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Notice

General Motors, LLC, Receipt of Petition for Decision of Inconsequential Noncompliance

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Start Preamble

AGENCY:

National Highway Traffic Safety Administration (NHTSA), U.S. Department of Transportation (DOT).

ACTION:

Receipt of petition.

SUMMARY:

General Motors, LLC (GM), has determined that the seat belt assemblies in certain model year (MY) 2017-2018 Chevrolet Silverado and GMC Sierra heavy duty motor vehicles do not fully comply with Federal Motor Vehicle Safety Standard (FMVSS) No. 209, Seat Belt Assemblies. GM filed a noncompliance report dated September 14, 2017, and amended it on September 22, 2017. GM also petitioned NHTSA on October 6, 2017, for a decision that the subject noncompliance is inconsequential as it relates to motor vehicle safety.

DATES:

The closing date for comments on the petition is February 9, 2018.

ADDRESSES:

Interested persons are invited to submit written data, views, and arguments on this petition. Comments must refer to the docket and notice number cited in the title of this notice and submitted by any of the following methods:

  • Mail: Send comments by mail addressed to U.S. Department of Transportation, Docket Operations, M-30, West Building Ground Floor, Room W12-140, 1200 New Jersey Avenue SE, Washington, DC 20590.
  • Hand Delivery: Deliver comments by hand to U.S. Department of Transportation, Docket Operations, M-30, West Building Ground Floor, Room W12-140, 1200 New Jersey Avenue SE, Washington, DC 20590. The Docket Section is open on weekdays from 10 a.m. to 5 p.m. except Federal Holidays.
  • Electronically: Submit comments electronically by logging onto the Federal Docket Management System (FDMS) website at https://www.regulations.gov/​. Follow the online instructions for submitting comments.Start Printed Page 1283
  • Comments may also be faxed to (202) 493-2251.

Comments must be written in the English language, and be no greater than 15 pages in length, although there is no limit to the length of necessary attachments to the comments. If comments are submitted in hard copy form, please ensure that two copies are provided. If you wish to receive confirmation that comments you have submitted by mail were received, please enclose a stamped, self-addressed postcard with the comments. Note that all comments received will be posted without change to https://www.regulations.gov, including any personal information provided.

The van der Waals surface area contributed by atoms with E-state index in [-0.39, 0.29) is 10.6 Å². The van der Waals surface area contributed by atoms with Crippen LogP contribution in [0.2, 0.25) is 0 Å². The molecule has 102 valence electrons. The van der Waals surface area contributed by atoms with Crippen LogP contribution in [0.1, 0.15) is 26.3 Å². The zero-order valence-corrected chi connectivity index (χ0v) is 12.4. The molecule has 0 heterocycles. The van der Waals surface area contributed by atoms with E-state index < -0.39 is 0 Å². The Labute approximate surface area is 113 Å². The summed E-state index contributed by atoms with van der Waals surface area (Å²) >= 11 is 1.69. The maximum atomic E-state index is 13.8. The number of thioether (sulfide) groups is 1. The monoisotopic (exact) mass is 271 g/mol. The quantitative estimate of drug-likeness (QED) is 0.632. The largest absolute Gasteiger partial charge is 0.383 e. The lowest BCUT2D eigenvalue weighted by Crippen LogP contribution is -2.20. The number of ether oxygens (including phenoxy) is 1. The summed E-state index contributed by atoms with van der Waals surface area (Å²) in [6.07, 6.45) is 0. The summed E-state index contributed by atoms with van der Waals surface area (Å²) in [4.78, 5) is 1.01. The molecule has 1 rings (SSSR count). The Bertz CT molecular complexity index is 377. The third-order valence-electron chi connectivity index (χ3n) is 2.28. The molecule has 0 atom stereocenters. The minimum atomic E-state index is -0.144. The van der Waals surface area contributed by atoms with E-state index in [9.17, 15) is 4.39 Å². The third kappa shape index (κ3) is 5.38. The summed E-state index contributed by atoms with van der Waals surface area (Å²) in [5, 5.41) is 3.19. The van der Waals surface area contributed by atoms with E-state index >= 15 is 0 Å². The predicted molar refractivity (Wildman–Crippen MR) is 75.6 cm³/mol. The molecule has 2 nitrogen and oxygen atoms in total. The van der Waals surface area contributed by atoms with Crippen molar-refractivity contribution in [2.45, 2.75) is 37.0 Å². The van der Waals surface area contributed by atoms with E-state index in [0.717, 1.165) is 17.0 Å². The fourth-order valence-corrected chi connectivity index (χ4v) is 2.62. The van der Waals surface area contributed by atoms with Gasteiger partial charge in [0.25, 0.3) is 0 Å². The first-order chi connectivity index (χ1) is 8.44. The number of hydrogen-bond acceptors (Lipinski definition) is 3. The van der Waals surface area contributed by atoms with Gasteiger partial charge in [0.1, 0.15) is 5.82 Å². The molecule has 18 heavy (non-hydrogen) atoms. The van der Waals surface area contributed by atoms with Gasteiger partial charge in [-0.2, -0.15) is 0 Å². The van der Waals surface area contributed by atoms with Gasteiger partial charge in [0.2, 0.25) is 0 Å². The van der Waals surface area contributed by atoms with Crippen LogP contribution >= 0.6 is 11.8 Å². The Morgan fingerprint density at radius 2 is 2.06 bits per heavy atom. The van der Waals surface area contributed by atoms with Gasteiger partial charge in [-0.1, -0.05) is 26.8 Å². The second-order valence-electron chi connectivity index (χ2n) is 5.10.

All comments and supporting materials received before the close of business on the closing date indicated above will be filed in the docket and will be considered. All comments and supporting materials received after the closing date will also be filed and will be considered to the fullest extent possible.

When the petition is granted or denied, notice of the decision will also be published in the Federal Register pursuant to the authority indicated at the end of this notice.

All comments, background documentation, and supporting materials submitted to the docket may be viewed by anyone at the address and times given above. The documents may also be viewed on the internet at https://www.regulations.gov by following the online instructions for accessing the dockets. The docket ID number for this petition is shown in the heading of this notice.

DOT's complete Privacy Act Statement is available for review in a Federal Register notice published on April 11, 2000, (65 FR 19477-78).

End Preamble Start Supplemental Information

SUPPLEMENTARY INFORMATION:

I. Overview: GM has determined that the seat belt assemblies in certain MY 2017-2018 Chevrolet Silverado and GMC Sierra heavy duty motor vehicles do not fully comply with paragraphs S4.4(b)(5) of FMVSS No. 209, Seat Belt Assemblies. GM filed a noncompliance report dated September 14, 2017, and amended it on September 22, 2017, pursuant to 49 CFR part 573, Defect and Noncompliance Responsibility and Reports. GM also petitioned NHTSA on October 6, 2017, pursuant to 49 U.S.C. 30118(d) and 30120(h) and 49 CFR part 556, for an exemption from the notification and remedy requirements of 49 U.S.C. Chapter 301 on the basis that this noncompliance is inconsequential as it relates to motor vehicle safety.